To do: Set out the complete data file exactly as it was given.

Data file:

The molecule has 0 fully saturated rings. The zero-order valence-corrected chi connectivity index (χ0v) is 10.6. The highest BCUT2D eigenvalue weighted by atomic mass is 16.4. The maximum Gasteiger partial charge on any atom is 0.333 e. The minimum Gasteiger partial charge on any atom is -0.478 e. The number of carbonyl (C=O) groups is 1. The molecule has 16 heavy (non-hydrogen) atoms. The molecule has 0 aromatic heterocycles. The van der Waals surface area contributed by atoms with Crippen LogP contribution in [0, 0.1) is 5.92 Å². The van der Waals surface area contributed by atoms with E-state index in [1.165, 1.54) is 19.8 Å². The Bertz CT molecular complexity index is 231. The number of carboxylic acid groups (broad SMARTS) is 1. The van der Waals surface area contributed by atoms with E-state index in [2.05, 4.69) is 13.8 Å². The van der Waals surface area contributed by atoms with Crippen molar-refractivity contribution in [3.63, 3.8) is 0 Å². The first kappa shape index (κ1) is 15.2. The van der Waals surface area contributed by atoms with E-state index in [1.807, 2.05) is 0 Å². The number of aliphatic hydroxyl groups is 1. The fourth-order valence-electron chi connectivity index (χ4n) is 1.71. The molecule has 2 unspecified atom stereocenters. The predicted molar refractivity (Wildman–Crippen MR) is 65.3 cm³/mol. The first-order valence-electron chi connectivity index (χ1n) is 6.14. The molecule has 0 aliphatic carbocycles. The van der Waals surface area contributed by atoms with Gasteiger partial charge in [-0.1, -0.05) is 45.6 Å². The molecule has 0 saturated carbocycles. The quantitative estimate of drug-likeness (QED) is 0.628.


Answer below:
The molecule has 0 fully saturated rings. The zero-order valence-corrected chi connectivity index (χ0v) is 10.6. The highest BCUT2D eigenvalue weighted by atomic mass is 16.4. The maximum Gasteiger partial charge on any atom is 0.333 e. The minimum Gasteiger partial charge on any atom is -0.478 e. The number of carbonyl (C=O) groups is 1. The molecule has 16 heavy (non-hydrogen) atoms. The molecule has 0 aromatic heterocycles. The van der Waals surface area contributed by atoms with Crippen LogP contribution in [0, 0.1) is 5.92 Å². The van der Waals surface area contributed by atoms with E-state index in [1.165, 1.54) is 19.8 Å². The Bertz CT molecular complexity index is 231. The number of carboxylic acid groups (broad SMARTS) is 1. The van der Waals surface area contributed by atoms with E-state index in [2.05, 4.69) is 13.8 Å². The van der Waals surface area contributed by atoms with Crippen molar-refractivity contribution in [3.63, 3.8) is 0 Å². The first kappa shape index (κ1) is 15.2. The van der Waals surface area contributed by atoms with E-state index in [1.807, 2.05) is 0 Å². The number of aliphatic hydroxyl groups is 1. The fourth-order valence-electron chi connectivity index (χ4n) is 1.71. The molecule has 2 unspecified atom stereocenters. The predicted molar refractivity (Wildman–Crippen MR) is 65.3 cm³/mol. The first-order valence-electron chi connectivity index (χ1n) is 6.14. The molecule has 0 aliphatic carbocycles. The van der Waals surface area contributed by atoms with Gasteiger partial charge in [-0.1, -0.05) is 45.6 Å². The molecule has 0 saturated carbocycles. The quantitative estimate of drug-likeness (QED) is 0.628.